SpaceX Launches Starships Monthly While SLS Started in 2011 And Has Not Launched

SpaceX has had monthly test launches every month for the past three months.

The Space Launch System (SLS) program started in 2011. They have never launched. The first launch has been delayed over five years. The first launch will not be made in 2021 and is sliding into 2022 and possibly later. The SLS program has spent about $20 billion.

SpaceX will up the test candence towards weekly launches later in 2021. This will likely start speeding up after two more test launches and all of the landing problems are resolved.

SOURCES- Brendan_Lewis, Artzius, Wikipedia
Written by Brian Wang,

34 thoughts on “SpaceX Launches Starships Monthly While SLS Started in 2011 And Has Not Launched”

  1. There was a tweet implying that the helium system added due to SN8 may have caused helium ingestion into the engines. Apparently SN11 doesn't have that helium system, plus some other tweaks, so we'll probably see a different RUD this Friday…

  2. Meow! Someone doesn't like technological progress.
    Space-X is progressing by leaps and bounds. Why don't you go back to the NASA site where they sing the praises of the SLS in all its mediocrity?
    "No SLS rockets have blown up, meaning SLS is better…"
    No, that's not how things work. Elon has obsoleted the entire rest of the playing field with Space-X. It's what he does.

    Space-X is to rockets what the HMS Dreadnought was to battleships. Everything that came before is now utterly useless.

  3. Agreed. The SLS was never meant to be a rocket but a payoff system to keep technicians employed in key states.
    I love when I tune into some TV program where they go to Mars and it starts out showing an SLS headed for Mars.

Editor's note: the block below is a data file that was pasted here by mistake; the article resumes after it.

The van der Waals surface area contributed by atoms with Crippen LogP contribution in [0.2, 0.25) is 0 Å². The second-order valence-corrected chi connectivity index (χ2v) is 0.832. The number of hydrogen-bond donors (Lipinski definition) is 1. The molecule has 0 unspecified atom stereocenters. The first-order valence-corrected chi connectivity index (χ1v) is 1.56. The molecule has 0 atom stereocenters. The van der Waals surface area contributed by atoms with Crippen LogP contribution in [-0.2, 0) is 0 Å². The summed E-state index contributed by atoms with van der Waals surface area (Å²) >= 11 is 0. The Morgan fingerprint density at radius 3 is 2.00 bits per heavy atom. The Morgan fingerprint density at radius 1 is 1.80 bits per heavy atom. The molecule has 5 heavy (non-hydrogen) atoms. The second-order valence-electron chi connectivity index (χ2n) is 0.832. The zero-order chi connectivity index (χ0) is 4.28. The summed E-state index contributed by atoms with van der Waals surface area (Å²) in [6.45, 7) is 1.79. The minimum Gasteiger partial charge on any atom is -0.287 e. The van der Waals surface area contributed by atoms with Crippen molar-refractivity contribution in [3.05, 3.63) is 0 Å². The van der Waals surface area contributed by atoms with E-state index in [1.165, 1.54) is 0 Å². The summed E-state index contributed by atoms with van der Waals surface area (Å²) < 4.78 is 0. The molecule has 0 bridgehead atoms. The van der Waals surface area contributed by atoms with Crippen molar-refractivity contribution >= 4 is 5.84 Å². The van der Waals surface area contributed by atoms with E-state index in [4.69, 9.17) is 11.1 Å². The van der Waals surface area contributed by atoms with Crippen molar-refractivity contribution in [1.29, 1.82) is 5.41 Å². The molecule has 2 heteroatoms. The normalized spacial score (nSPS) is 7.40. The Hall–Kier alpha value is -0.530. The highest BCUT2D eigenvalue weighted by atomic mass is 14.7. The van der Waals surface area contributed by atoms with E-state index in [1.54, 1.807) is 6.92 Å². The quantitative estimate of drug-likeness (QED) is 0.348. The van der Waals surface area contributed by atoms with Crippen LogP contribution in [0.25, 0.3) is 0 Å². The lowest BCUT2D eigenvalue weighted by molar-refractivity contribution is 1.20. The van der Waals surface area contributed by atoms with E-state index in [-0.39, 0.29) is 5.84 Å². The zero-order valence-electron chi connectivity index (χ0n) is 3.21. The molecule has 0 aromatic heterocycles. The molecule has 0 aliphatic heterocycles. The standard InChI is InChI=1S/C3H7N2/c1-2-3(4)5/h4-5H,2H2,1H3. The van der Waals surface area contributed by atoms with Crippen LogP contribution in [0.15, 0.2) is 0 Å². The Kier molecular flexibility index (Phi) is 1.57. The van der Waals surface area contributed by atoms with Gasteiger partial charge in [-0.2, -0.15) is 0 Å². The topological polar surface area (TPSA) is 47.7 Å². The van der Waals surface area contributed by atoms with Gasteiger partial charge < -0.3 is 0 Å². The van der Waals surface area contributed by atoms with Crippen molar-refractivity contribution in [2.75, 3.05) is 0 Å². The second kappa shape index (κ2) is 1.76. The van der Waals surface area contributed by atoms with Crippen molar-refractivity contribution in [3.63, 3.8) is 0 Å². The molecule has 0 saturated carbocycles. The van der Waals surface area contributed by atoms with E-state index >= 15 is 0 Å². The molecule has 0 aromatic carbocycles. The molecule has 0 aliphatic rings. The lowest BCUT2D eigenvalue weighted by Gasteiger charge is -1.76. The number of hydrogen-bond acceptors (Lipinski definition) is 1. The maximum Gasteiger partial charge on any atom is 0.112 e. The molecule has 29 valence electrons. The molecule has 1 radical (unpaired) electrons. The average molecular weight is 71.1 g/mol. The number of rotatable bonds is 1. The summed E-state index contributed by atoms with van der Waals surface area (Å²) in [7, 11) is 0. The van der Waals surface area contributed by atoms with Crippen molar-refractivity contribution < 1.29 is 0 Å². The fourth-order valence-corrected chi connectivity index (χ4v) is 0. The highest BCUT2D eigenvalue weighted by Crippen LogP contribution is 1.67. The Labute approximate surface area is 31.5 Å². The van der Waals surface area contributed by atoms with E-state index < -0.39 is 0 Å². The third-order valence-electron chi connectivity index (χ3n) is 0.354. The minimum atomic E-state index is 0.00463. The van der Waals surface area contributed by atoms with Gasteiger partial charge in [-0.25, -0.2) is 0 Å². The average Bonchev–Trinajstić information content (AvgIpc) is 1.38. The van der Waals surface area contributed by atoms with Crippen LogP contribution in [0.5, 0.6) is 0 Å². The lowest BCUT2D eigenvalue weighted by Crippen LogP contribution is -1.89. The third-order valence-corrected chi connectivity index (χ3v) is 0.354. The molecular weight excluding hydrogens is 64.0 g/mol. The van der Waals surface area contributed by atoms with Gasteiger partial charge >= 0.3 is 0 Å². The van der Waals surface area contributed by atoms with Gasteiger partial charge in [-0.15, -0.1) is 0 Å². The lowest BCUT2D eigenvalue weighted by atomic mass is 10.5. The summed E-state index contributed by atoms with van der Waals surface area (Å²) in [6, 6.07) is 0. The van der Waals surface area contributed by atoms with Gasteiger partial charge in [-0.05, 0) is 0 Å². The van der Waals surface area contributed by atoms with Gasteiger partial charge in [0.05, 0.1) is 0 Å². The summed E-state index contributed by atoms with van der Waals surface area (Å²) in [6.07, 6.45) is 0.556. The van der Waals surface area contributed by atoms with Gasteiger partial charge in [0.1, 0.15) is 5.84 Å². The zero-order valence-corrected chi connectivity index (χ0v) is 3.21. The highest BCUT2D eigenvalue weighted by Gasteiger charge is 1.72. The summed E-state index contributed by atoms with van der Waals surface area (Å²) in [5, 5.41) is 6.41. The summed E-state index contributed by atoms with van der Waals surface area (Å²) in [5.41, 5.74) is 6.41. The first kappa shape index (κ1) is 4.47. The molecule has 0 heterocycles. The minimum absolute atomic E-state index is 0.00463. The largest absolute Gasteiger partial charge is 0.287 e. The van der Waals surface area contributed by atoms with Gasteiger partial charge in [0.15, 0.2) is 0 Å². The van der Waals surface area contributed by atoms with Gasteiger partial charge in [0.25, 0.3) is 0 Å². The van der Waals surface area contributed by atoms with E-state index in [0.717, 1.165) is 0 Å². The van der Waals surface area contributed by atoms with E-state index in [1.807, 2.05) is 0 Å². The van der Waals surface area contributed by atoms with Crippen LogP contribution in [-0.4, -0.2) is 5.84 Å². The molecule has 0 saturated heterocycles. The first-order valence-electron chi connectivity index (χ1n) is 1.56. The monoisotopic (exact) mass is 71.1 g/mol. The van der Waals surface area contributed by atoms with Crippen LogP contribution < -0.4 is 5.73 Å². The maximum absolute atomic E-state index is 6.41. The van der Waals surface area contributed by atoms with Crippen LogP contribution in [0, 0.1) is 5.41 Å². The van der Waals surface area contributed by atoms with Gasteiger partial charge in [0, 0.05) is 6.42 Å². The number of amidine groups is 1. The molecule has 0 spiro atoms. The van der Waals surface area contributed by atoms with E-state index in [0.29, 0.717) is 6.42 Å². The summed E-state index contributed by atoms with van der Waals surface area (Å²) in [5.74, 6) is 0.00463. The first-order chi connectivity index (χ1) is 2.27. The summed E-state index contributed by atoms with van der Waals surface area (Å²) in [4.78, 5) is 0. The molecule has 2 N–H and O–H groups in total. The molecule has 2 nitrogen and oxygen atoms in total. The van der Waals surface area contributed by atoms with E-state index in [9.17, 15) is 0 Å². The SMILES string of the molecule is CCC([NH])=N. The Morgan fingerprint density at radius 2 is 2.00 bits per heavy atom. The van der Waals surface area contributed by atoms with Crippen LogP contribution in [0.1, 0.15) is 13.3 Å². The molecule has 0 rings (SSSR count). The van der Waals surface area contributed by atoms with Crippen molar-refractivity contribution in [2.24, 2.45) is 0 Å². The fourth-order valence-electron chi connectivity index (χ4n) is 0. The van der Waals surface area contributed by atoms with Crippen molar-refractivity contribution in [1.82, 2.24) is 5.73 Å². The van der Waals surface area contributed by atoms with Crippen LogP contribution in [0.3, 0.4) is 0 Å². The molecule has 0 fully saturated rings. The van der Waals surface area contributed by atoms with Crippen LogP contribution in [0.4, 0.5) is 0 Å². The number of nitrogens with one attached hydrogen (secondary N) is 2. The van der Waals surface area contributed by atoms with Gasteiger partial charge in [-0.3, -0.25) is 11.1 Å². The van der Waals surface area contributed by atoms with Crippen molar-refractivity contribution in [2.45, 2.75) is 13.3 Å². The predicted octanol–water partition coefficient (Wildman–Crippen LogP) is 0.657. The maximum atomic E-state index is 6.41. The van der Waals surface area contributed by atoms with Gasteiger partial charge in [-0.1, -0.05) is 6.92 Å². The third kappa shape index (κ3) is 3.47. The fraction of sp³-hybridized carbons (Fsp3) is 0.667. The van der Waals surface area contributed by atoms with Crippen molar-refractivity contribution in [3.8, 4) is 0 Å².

FAIL! How good can the rest of the show be if they have an SLS going to Mars?

  4. lol accusing someone of being a CCP troll on a techno futurist porn site run by a guy of Chinese descent who repeatedly rallies his clueless American electoral public against the SLS. I don't mind in the slightest, it's just pretty funny

  5. If they could actually RECOVER an engine after an engine failure, wouldn't that give them more clues?

    Why aren't they simulating landing maybe 20m above water, but then flipping horizontal again to splash down?

  6. Interesting. I wonder if that relates to the one engine starting oxygen rich. You can see that one engine on restart has a green exhaust plume, due to the copper lining being burnt away by the oxidizing environment. This only lasts a moment, but it's not usual.

    Apparently that engine was starved for fuel, at least on ignition.

    I've been wondering how well their hydrodynamic bearings handle the extreme gimbal motions. Rotating machinery like turbopumps really do not 'like' being rapidly deflected. The engines seem to perform well enough on the way up, but that's prior to being rapidly deflected around while firing. Perhaps that's degrading the turbopump bearings?

  7. So, if you are an experienced rocket engineer, or have experience in costing, you can give us at least 20 reasons why Spacex starship is better than Shuttle or Sea Dragon and has a more versatile, low cost, reusable, future mission envelope. If you can't, you should probably read a wheelbarrow of paper engineering studies, going back from the 1920'ies till today, before you utter another uninformed iota or, alternatively, tell us what concept can do what SpaceX's vision, in your more humbly expressed opinion, cannot and will not do. Including with regards to in-Space refueling which has been demonstrated for over 20years on the ISS and in 2017-2020 with dedicated missions for cryogenic refueling tests, which as a well informed person you know happened; and Sanger-style approaches to suborbital travel; Your take on a more capable design would be more interesting, than your insulting behavior where you did nothing but demonstrate an inaptitude to communicate in a respectable manner with the respectable contributors on this site.

  8. Landing legs weren't the main issue. Latest Elon tweet: "Thrust was low despite being commanded high for reasons unknown at present, hence hard touchdown. We’ve never seen this before. Next time, min two engines all the way to the ground & restart engine 3 if engine 1 or 2 have issues."

    If you watch the landing closely you see it bounce a little. It's not supposed to hit that hard.